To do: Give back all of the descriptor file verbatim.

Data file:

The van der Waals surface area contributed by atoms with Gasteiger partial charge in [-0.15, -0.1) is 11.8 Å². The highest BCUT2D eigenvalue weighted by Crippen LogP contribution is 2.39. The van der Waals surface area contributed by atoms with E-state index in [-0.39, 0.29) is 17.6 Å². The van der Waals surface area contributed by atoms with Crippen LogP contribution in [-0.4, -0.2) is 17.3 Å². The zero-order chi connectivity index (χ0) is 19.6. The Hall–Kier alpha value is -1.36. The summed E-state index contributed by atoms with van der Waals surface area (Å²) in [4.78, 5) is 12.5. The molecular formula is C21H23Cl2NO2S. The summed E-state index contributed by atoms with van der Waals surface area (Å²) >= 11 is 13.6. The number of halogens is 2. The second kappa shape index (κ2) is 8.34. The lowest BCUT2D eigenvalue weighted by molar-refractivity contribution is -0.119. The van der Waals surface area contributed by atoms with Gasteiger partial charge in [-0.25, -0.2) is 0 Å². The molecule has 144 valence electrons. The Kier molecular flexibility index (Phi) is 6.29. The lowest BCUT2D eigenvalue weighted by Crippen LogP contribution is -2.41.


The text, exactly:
The van der Waals surface area contributed by atoms with Gasteiger partial charge in [-0.15, -0.1) is 11.8 Å². The highest BCUT2D eigenvalue weighted by Crippen LogP contribution is 2.39. The van der Waals surface area contributed by atoms with E-state index in [-0.39, 0.29) is 17.6 Å². The van der Waals surface area contributed by atoms with Crippen LogP contribution in [-0.4, -0.2) is 17.3 Å². The zero-order chi connectivity index (χ0) is 19.6. The Hall–Kier alpha value is -1.36. The summed E-state index contributed by atoms with van der Waals surface area (Å²) in [4.78, 5) is 12.5. The molecular formula is C21H23Cl2NO2S. The summed E-state index contributed by atoms with van der Waals surface area (Å²) >= 11 is 13.6. The number of halogens is 2. The second kappa shape index (κ2) is 8.34. The lowest BCUT2D eigenvalue weighted by molar-refractivity contribution is -0.119. The van der Waals surface area contributed by atoms with Gasteiger partial charge in [-0.25, -0.2) is 0 Å². The molecule has 144 valence electrons. The Kier molecular flexibility index (Phi) is 6.29. The lowest BCUT2D eigenvalue weighted by Crippen LogP contribution is -2.41.